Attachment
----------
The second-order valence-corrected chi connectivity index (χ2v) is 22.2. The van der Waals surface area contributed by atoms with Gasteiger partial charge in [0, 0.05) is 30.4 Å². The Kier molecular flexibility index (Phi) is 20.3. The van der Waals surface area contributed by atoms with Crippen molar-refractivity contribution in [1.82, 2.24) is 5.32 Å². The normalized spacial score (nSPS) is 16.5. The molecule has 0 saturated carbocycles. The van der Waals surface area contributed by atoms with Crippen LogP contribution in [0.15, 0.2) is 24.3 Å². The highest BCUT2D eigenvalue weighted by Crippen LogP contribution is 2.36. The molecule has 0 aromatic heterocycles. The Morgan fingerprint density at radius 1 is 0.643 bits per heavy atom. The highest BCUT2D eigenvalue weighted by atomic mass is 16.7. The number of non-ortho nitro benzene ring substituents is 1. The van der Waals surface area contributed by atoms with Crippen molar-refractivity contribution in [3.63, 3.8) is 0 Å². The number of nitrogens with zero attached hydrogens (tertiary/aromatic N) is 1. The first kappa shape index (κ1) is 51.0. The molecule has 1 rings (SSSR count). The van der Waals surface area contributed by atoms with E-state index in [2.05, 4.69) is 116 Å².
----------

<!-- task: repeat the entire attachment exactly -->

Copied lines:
The second-order valence-corrected chi connectivity index (χ2v) is 22.2. The van der Waals surface area contributed by atoms with Gasteiger partial charge in [0, 0.05) is 30.4 Å². The Kier molecular flexibility index (Phi) is 20.3. The van der Waals surface area contributed by atoms with Crippen molar-refractivity contribution in [1.82, 2.24) is 5.32 Å². The normalized spacial score (nSPS) is 16.5. The molecule has 0 saturated carbocycles. The van der Waals surface area contributed by atoms with Crippen LogP contribution in [0.15, 0.2) is 24.3 Å². The highest BCUT2D eigenvalue weighted by Crippen LogP contribution is 2.36. The molecule has 0 aromatic heterocycles. The Morgan fingerprint density at radius 1 is 0.643 bits per heavy atom. The highest BCUT2D eigenvalue weighted by atomic mass is 16.7. The number of non-ortho nitro benzene ring substituents is 1. The van der Waals surface area contributed by atoms with Crippen molar-refractivity contribution in [3.63, 3.8) is 0 Å². The number of nitrogens with zero attached hydrogens (tertiary/aromatic N) is 1. The first kappa shape index (κ1) is 51.0. The molecule has 1 rings (SSSR count). The van der Waals surface area contributed by atoms with E-state index in [2.05, 4.69) is 116 Å².